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Photo: The CW

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Riverdale’s Betty Cooper Is Way Preppier Than She Was in the Comics

In the Archie comics, Betty wasn’t limited to cardigans and Peter Pan collars.

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There are many differences between the CW teen drama Riverdale and the Archie Comics series it’s based on. Gone is clumsy Archie the second-rate athlete, replaced by an Archie who makes captain of the varsity football team his sophomore year (but lets Reggie take the title). Jughead’s defining features are no longer his voracious appetite and aversion to dating girls but rather his writerly aspirations and outsider status. Plus there’s all the murder, drug trafficking, and teacher-on-student sexual predation — it is an edgy teen drama, after all.

But Betty Cooper, BFF/romantic rival of Veronica Lodge, remains what she’s always been: a bright, beautiful, wholesome young woman, the literal and figurative girl next door. Or does she? The new Betty is still an all-American girl, but the way Riverdale uses that archetype demonstrates how our idea of the girl next door has changed over time — and how that shows up in the character’s style, which has morphed from brash tomboy chic to subdued prep.

Photo: The CW

Of course, there’s no single canonical style for Betty or any other Riverdale resident. The comics have been in publication since 1942, and over the decades, the characters’ clothes, hairstyles, and even faces have changed. (Jughead has had his trademark “whoopee cap” since day one, though, tragically, his single-strapped overalls with a patch on the butt didn’t last.) Until the 1960s, before the tomboy elements of Betty’s style started showing up, both Betty and Veronica tended to wear pinup-fantasy versions of schoolgirl outfits — dresses cinched around waists the size of tobacco tins and sweaters straining over ample breasts. Saddle shoes abounded.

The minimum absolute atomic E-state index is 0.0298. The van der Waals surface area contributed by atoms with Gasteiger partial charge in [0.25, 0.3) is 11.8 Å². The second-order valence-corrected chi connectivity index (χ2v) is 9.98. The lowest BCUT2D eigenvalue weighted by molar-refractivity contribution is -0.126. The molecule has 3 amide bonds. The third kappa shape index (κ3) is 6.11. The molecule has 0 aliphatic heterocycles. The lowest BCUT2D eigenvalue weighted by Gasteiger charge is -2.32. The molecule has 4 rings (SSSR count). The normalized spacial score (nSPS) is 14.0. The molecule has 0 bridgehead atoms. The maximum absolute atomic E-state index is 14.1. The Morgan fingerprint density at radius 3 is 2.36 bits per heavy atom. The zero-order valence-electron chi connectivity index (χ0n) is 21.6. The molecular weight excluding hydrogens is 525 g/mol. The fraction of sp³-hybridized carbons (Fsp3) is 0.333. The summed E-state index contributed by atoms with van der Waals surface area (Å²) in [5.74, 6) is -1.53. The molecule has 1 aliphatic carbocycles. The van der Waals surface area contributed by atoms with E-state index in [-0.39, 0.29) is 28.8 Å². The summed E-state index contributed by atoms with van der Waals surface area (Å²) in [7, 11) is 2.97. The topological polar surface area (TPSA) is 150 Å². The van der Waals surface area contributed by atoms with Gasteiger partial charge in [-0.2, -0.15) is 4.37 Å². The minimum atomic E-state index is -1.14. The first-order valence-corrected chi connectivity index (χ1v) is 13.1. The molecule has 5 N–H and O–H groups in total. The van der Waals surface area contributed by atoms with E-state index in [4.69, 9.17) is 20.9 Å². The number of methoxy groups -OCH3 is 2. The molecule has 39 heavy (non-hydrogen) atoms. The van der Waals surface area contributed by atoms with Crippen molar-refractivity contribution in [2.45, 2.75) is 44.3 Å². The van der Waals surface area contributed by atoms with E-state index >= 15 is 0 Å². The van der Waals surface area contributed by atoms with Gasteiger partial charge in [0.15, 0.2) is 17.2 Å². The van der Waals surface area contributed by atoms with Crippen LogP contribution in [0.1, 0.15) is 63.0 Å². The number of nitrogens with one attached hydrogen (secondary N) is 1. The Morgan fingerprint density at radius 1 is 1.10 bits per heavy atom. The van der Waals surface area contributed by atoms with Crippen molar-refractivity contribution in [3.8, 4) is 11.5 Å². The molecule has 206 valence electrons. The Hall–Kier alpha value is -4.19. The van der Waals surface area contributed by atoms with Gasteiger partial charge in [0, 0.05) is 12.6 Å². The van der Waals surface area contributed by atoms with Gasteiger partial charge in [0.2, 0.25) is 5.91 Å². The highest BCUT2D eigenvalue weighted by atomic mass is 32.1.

Once they got past the bobby socks, though, Betty and Veronica solidified into the fashion-focused duo you probably remember from your childhood. “Their fashion was always changing and always on trend, if not incredibly ahead of its time,” says Katie Jensen, a podcast producer who grew up devouring Archie Comics for the girls’ style.

Though their personalities differed (Veronica was endearingly spoiled and sometimes manipulative, while Betty was earnest and hard-working), “Betty and Veronica usually dressed pretty similarly,” says sometimes fashion blogger Amanda Bowen, who has a collection of Archie Comics and its various spinoffs spanning decades. Veronica might accessorize with some signifier of wealth, like a fur stole or impractical stilettos, but Betty was never held back by her smaller allowance. She was always “recreating these designs herself via sewing machine,” says Bowen. They usually involved, in Jensen’s words, “clashing primary colors, insane patterns, and excessive layering” — but in a good way. (Everyone in the Archie universe adores bright colors. In a 1979 issue of Life with Archie, a farmer wears magenta overalls.)

Photo: The CW

There were a couple things that distinguished Betty’s style from Veronica’s. First: the ponytail. According to Jensen, her “staple is a healthy, full-bodied pony,” which is always, always, “fringed by deliciously fluffy bangs.” Second: She was kind of a tomboy. “I know Betty could throw down with style when she had to,” says Mercedes Marks, a lifelong Archie fan who works in TV production, “but when I picture her ‘look,’ it’s casual-meets-cute tomboy, rugby shirts and cutoffs and that sort of thing.”

It wasn’t so much that Betty dressed in boyish clothes. It was more that she did a lot of male-coded activities Veronica would never be caught dead doing. Betty “wasn’t afraid to get her hands dirty, whether it was volunteering as a candy striper, competing in school sports, doing yard work, or fixing up cars,” says Jensen. And her style reflected that variety. “In general, Betty wears outfits with a playful spin: colorful overalls with ring-tee crop tops and kerchiefs... loose white oxfords with hot pants and pan boots, slim-fitting crewnecks tucked into high-waisted jeans,” says Jensen. “Her outfits function as wild play clothes that allow for movement, fluidity, and physical activity.”

Now consider Riverdale’s Betty, who is, in Jensen’s description, “defined by lukewarm pastel sweater sets, forgettable Peter Pan collars, and severe ponytails reminiscent of the glued-down hairspray techniques of stage moms.” Even Lili Reinhart, the (very talented) actress who plays Betty, has joked on Twitter that she gets excited when her character is “allowed to wear something other than jeans and a pink/blue sweater.”